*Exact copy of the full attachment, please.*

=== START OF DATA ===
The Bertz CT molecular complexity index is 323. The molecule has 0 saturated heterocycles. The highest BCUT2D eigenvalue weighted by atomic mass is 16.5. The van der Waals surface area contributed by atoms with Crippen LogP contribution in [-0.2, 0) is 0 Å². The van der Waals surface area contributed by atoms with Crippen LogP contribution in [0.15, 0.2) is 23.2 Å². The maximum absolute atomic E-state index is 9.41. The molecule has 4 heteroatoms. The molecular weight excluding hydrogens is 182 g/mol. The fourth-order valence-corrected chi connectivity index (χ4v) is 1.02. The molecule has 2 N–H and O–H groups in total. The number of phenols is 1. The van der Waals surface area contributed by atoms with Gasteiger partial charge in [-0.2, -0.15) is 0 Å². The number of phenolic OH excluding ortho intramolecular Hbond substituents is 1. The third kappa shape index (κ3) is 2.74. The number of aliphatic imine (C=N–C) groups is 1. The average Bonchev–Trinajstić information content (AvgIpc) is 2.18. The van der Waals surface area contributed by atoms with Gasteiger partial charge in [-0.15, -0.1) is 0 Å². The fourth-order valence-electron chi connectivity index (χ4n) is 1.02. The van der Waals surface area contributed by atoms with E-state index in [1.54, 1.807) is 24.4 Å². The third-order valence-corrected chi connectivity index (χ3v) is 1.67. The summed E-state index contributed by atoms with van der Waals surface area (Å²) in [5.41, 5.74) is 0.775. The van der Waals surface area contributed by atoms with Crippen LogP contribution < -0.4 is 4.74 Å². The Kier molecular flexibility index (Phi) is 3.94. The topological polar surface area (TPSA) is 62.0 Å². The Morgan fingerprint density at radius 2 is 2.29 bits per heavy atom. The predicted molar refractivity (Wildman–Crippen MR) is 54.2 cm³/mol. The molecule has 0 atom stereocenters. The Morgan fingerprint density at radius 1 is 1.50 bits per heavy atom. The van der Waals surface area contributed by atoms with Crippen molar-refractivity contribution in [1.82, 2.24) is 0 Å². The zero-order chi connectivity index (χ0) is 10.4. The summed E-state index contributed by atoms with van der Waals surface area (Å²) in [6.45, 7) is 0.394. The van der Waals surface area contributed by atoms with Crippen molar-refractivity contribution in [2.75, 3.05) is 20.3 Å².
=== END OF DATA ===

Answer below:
The Bertz CT molecular complexity index is 323. The molecule has 0 saturated heterocycles. The highest BCUT2D eigenvalue weighted by atomic mass is 16.5. The van der Waals surface area contributed by atoms with Crippen LogP contribution in [-0.2, 0) is 0 Å². The van der Waals surface area contributed by atoms with Crippen LogP contribution in [0.15, 0.2) is 23.2 Å². The maximum absolute atomic E-state index is 9.41. The molecule has 4 heteroatoms. The molecular weight excluding hydrogens is 182 g/mol. The fourth-order valence-corrected chi connectivity index (χ4v) is 1.02. The molecule has 2 N–H and O–H groups in total. The number of phenols is 1. The van der Waals surface area contributed by atoms with Gasteiger partial charge in [-0.2, -0.15) is 0 Å². The number of phenolic OH excluding ortho intramolecular Hbond substituents is 1. The third kappa shape index (κ3) is 2.74. The number of aliphatic imine (C=N–C) groups is 1. The average Bonchev–Trinajstić information content (AvgIpc) is 2.18. The van der Waals surface area contributed by atoms with Gasteiger partial charge in [-0.15, -0.1) is 0 Å². The fourth-order valence-electron chi connectivity index (χ4n) is 1.02. The van der Waals surface area contributed by atoms with E-state index in [1.54, 1.807) is 24.4 Å². The third-order valence-corrected chi connectivity index (χ3v) is 1.67. The summed E-state index contributed by atoms with van der Waals surface area (Å²) in [5.41, 5.74) is 0.775. The van der Waals surface area contributed by atoms with Crippen LogP contribution < -0.4 is 4.74 Å². The Kier molecular flexibility index (Phi) is 3.94. The topological polar surface area (TPSA) is 62.0 Å². The Morgan fingerprint density at radius 2 is 2.29 bits per heavy atom. The predicted molar refractivity (Wildman–Crippen MR) is 54.2 cm³/mol. The molecule has 0 atom stereocenters. The Morgan fingerprint density at radius 1 is 1.50 bits per heavy atom. The van der Waals surface area contributed by atoms with Crippen molar-refractivity contribution in [1.82, 2.24) is 0 Å². The zero-order chi connectivity index (χ0) is 10.4. The summed E-state index contributed by atoms with van der Waals surface area (Å²) in [6.45, 7) is 0.394. The van der Waals surface area contributed by atoms with Crippen molar-refractivity contribution in [2.75, 3.05) is 20.3 Å².